Super had the chance to focus on this problem and take it as an opportunity to expand the movement of citizen initiatives: exploring the Milanese peripheries created the conditions to construct local networks of debate, collaboration and exchange among different actors, connected either by their location or by field of activity. We made connection and network-building among citizen initiatives the central topic of a project funded by the European Cultural Foundation within the IDEA CAMP programme. In 2018-2019, Super organized a cycle of seven workshops in order to facilitate and promote interaction and mutual knowledge. The ECF grant made us possible to implement a second analysis of the whole interview archive in order to define recurring, non-specific and original topics considered essential for the Milanese milieu that could stimulate the discussion among initiatives. The workshops also included experts from other Italian cities invited to enrich the discussion.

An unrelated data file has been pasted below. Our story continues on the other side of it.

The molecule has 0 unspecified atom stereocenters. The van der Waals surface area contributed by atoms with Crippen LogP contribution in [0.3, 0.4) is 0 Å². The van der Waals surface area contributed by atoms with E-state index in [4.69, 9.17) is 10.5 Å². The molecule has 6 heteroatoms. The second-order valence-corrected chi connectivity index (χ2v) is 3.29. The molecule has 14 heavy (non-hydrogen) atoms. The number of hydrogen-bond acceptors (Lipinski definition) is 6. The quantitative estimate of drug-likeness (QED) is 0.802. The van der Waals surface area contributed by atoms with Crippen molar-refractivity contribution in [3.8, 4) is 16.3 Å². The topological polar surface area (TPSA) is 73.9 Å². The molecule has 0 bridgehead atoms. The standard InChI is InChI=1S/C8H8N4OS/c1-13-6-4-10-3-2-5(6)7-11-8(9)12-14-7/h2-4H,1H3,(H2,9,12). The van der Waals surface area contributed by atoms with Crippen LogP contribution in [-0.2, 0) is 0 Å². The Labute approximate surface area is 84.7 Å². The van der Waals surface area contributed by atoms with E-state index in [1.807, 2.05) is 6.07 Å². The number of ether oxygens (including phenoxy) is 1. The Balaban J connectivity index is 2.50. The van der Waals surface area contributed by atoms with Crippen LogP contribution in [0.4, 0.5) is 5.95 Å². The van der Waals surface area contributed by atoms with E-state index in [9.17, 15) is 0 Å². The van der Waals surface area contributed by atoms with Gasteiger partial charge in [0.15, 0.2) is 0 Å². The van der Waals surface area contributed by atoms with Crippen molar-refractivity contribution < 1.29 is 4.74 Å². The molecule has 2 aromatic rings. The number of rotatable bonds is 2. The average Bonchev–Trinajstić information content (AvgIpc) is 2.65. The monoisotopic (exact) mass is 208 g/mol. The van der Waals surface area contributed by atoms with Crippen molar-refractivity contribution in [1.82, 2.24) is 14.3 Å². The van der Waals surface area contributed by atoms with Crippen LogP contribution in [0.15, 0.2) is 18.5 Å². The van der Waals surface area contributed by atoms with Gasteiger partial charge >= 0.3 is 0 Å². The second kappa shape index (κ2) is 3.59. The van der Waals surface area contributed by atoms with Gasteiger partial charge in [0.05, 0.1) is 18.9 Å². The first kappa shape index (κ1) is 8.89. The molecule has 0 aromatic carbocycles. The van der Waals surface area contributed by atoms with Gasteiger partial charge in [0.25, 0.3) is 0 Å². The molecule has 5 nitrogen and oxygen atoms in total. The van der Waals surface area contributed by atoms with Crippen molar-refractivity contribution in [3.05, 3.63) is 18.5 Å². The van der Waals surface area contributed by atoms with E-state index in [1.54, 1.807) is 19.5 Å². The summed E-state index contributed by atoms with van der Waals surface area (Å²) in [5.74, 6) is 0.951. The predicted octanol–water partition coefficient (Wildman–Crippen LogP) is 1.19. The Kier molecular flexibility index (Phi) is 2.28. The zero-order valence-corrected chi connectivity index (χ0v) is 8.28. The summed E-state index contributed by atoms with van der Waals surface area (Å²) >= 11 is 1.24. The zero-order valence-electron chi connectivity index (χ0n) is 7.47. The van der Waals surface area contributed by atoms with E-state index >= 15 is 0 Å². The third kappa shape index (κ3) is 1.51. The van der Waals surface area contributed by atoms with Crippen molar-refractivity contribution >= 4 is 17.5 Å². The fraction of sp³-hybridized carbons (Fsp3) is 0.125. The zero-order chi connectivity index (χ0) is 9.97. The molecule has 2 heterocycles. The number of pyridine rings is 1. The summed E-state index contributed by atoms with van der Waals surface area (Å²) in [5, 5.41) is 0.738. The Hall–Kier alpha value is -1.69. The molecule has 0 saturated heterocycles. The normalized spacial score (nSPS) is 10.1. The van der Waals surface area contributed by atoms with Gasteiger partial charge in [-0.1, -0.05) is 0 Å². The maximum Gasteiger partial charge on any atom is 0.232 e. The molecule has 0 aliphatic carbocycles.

The outcomes of these processes, in the form of documentations and printed reports, were presented to public and private institutions responsible for the development of the city’s social and cultural policies. Super has always maintained a fair distance from these big urban stakeholders: a condition, in our view, that has eased a relationship of trust and complicity with NGOs and other local actors. It was a prerequisite, on the one hand, to be able to freely propose activities, experiments and collective initiatives, which beyond their measurable result have allowed the growth of bonds and mutual knowledge. It was also a key condition, on the other hand, to succeed in having local initiatives accept to host events and presentations – even a three-days long urban program –, welcoming people from all over the city and raising awareness about the real life of the peripheries.